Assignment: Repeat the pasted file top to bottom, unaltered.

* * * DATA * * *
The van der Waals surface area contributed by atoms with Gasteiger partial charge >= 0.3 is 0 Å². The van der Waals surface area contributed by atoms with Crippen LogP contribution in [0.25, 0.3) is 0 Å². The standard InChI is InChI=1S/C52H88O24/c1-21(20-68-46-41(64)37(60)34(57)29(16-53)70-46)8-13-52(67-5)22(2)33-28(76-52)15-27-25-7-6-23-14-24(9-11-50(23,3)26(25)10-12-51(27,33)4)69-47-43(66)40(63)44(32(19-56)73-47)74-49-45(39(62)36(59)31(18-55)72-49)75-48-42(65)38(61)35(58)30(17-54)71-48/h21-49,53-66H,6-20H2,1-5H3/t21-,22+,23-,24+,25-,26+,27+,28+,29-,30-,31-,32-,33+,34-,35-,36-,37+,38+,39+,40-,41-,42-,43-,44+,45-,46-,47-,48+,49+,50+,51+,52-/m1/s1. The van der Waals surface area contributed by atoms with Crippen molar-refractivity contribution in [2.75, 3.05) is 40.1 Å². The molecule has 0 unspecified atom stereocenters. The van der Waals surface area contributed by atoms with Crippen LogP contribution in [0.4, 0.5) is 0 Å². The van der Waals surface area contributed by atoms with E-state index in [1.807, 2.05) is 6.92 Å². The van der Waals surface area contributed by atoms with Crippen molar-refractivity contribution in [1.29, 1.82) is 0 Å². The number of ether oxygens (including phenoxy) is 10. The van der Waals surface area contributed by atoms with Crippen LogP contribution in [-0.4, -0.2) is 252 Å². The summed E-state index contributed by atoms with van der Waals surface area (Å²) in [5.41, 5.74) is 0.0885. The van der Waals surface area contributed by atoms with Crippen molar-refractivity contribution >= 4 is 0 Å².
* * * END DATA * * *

The van der Waals surface area contributed by atoms with Gasteiger partial charge >= 0.3 is 0 Å². The van der Waals surface area contributed by atoms with Crippen LogP contribution in [0.25, 0.3) is 0 Å². The standard InChI is InChI=1S/C52H88O24/c1-21(20-68-46-41(64)37(60)34(57)29(16-53)70-46)8-13-52(67-5)22(2)33-28(76-52)15-27-25-7-6-23-14-24(9-11-50(23,3)26(25)10-12-51(27,33)4)69-47-43(66)40(63)44(32(19-56)73-47)74-49-45(39(62)36(59)31(18-55)72-49)75-48-42(65)38(61)35(58)30(17-54)71-48/h21-49,53-66H,6-20H2,1-5H3/t21-,22+,23-,24+,25-,26+,27+,28+,29-,30-,31-,32-,33+,34-,35-,36-,37+,38+,39+,40-,41-,42-,43-,44+,45-,46-,47-,48+,49+,50+,51+,52-/m1/s1. The van der Waals surface area contributed by atoms with Crippen molar-refractivity contribution in [2.75, 3.05) is 40.1 Å². The molecule has 0 unspecified atom stereocenters. The van der Waals surface area contributed by atoms with Crippen LogP contribution in [0.4, 0.5) is 0 Å². The van der Waals surface area contributed by atoms with E-state index in [1.807, 2.05) is 6.92 Å². The van der Waals surface area contributed by atoms with Crippen molar-refractivity contribution in [1.29, 1.82) is 0 Å². The number of ether oxygens (including phenoxy) is 10. The van der Waals surface area contributed by atoms with Crippen LogP contribution in [-0.4, -0.2) is 252 Å². The summed E-state index contributed by atoms with van der Waals surface area (Å²) in [5.41, 5.74) is 0.0885. The van der Waals surface area contributed by atoms with Crippen molar-refractivity contribution >= 4 is 0 Å².